Posted by Ian McKee on Aug 04, 2014
Web based companies have been using A/B and multivariate testing to hone their services since the early days of the internet. One of the most famous examples being Google testing 41 different shades of blue for links.
To me it’s as much a part of the web as HTML or IP addresses. Though I don’t always see it in action I know it’s always there. I’m overtly aware that everything from the colour of a ‘buy’ button to the items in a search results page are probably the product of a multitude of tweaks and tests. In some cases, the button’s colour or those search results may even be based on details about me personally. That’s the colour that other 25-34 year old males responded best to, or other people who also searched for ‘Radiohead tour dates’ clicked on this link.
It’s all part of the trade off. You test and tweak and serve me with different stuff, I get a progressively better web.…
Posted by Tom Lawrence on Jul 25, 2014
Developments over the last few days have raised questions over the future of social networks and their relationship with on-site advertising and purchases. It really seemed only a matter of time before Facebook or Twitter integrated an online payment system that let users buy stuff without leaving the site. Which makes it no great surprise that news has surfaced of Facebook testing a “Buy Button” that lets you complete an entire purchase flow within Facebook and Twitter acquiring CardSpring to enable developers to write applications for in-tweet payments and partnering up with Amazon so that you can #amazonbasket the stuff you want.
Is ecommerce integrated social media the future?
Whilst I am partial to a bit of online browsing and even the odd linked advert, I can’t see a future in which I want my newsfeeds jammed full of adverts and links for purchases (any more than they already are), particularly when I would rather be seeing videos of my mate’s cat doing unadvised things or scrolling through graduation photos.…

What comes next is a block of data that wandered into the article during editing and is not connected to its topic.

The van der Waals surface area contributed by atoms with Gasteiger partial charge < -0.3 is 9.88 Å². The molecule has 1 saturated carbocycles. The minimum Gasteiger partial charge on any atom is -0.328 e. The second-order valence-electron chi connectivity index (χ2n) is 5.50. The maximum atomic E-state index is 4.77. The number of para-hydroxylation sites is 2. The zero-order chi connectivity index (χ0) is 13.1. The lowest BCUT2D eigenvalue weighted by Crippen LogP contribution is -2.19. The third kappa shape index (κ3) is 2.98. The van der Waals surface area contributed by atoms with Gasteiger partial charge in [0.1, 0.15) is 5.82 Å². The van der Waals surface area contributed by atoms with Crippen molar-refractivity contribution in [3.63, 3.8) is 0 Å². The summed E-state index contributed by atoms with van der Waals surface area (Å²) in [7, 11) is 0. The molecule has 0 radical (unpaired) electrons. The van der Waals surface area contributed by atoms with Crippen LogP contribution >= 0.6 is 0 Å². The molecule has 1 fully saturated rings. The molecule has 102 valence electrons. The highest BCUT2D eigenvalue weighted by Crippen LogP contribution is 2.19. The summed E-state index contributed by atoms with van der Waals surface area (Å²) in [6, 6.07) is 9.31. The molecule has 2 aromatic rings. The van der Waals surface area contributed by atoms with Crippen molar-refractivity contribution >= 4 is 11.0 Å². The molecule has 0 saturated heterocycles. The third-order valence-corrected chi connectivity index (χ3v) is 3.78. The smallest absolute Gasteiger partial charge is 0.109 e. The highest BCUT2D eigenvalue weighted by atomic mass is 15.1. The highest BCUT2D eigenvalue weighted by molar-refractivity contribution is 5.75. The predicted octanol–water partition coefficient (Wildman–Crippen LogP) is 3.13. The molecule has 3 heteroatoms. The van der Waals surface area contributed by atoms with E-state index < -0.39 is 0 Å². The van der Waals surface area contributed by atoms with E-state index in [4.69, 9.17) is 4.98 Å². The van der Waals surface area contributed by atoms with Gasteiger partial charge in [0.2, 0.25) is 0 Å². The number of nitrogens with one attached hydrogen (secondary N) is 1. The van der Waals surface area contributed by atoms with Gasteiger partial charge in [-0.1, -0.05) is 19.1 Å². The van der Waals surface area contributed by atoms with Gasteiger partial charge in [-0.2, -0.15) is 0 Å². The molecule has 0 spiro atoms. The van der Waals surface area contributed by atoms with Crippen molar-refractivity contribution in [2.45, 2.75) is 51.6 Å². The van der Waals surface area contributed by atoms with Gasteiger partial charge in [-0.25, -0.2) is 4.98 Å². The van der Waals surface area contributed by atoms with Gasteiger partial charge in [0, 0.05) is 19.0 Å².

Posted by Chris King on Jul 17, 2014
Over the years we’ve helped many clients (predominantly electronics ones but not exclusively) to build brand awareness in China through traditional media relations, but like most of the Western world Chinese social media has proved something of a challenge to incorporate meaningfully into campaigns.
As pretty much everybody knows, the first challenge is that all the main Western social media sites like Facebook, Twitter, etc., and the likes of Google and YouTube are completely irrelevant in China, where it’s all about Sina Weibo, Tencent Weibo and search engines like Baidu.
But perhaps more important is the second challenge, namely getting reliable analytics with none of the traditional tools, like Hootsuite, Tweetdeck etc., able to track Chinese social media reliably, or at all.
Whilst many of the Chinese social media sites themselves do provide analytics options for their premium customers these tools are in Chinese and not Western-friendly. Sina Weibo did briefly moot BuzzEquity – its free tool for Chinese media analytics in English – but this quickly disappeared.…
Posted by Niall Sheedy on Jul 15, 2014
With so much data available at our fingertips, I can now enjoy a cycle to EML Wildfire through Richmond Park while Strava and Fitbit automatically compile all the unnecessary stats of my morning commute. I can even check my performance level via a lovely computer generated graph so I can over-analyse my cycle and extrapolate that my performance level dropped slightly as I slowed down to gaze blissfully at a herd of grazing deer.
If this technology is available to a fairly basic iPhone 4/4s, is it not a bit odd that we don’t have this sort of performance data available to renewable energy yet? Is this simply an oversight, lack of information, or resistance to change of existing work practices?
On a further note, if we are collectively serious about reducing our reliance on renewable resources then the change should take place with the multi-nationals first before the effects trickle down.…
Posted by Chris King on Jul 10, 2014
It’s true! I’m not spinning you an electronics PR yarn!
The European Semiconductor Industry Association (PDF) and Electronics Weekly have just published figures showing that European semiconductor sales amounted to USD 3.125 billion in May 2014, an increase of 10.1% versus the same month one year ago. The European market grew even faster in dollar terms than the world as a whole in May.
The wireless market and strong demand in the areas of Discrete, Total Analog, Total Logic, Total MOS Micro and Optoelectronics are cited as the key drivers for this growth.
Now we’re used to the fact that consumer electronics behemoths like Samsung and Apple (amongst others) have given rise to a huge market for semiconductors in APAC and the US with Europe often de-prioritised, especially given the wane of brands like Nokia.
However, it’s good to see Europe making a comeback and becoming an important market for semiconductor supplier once again.…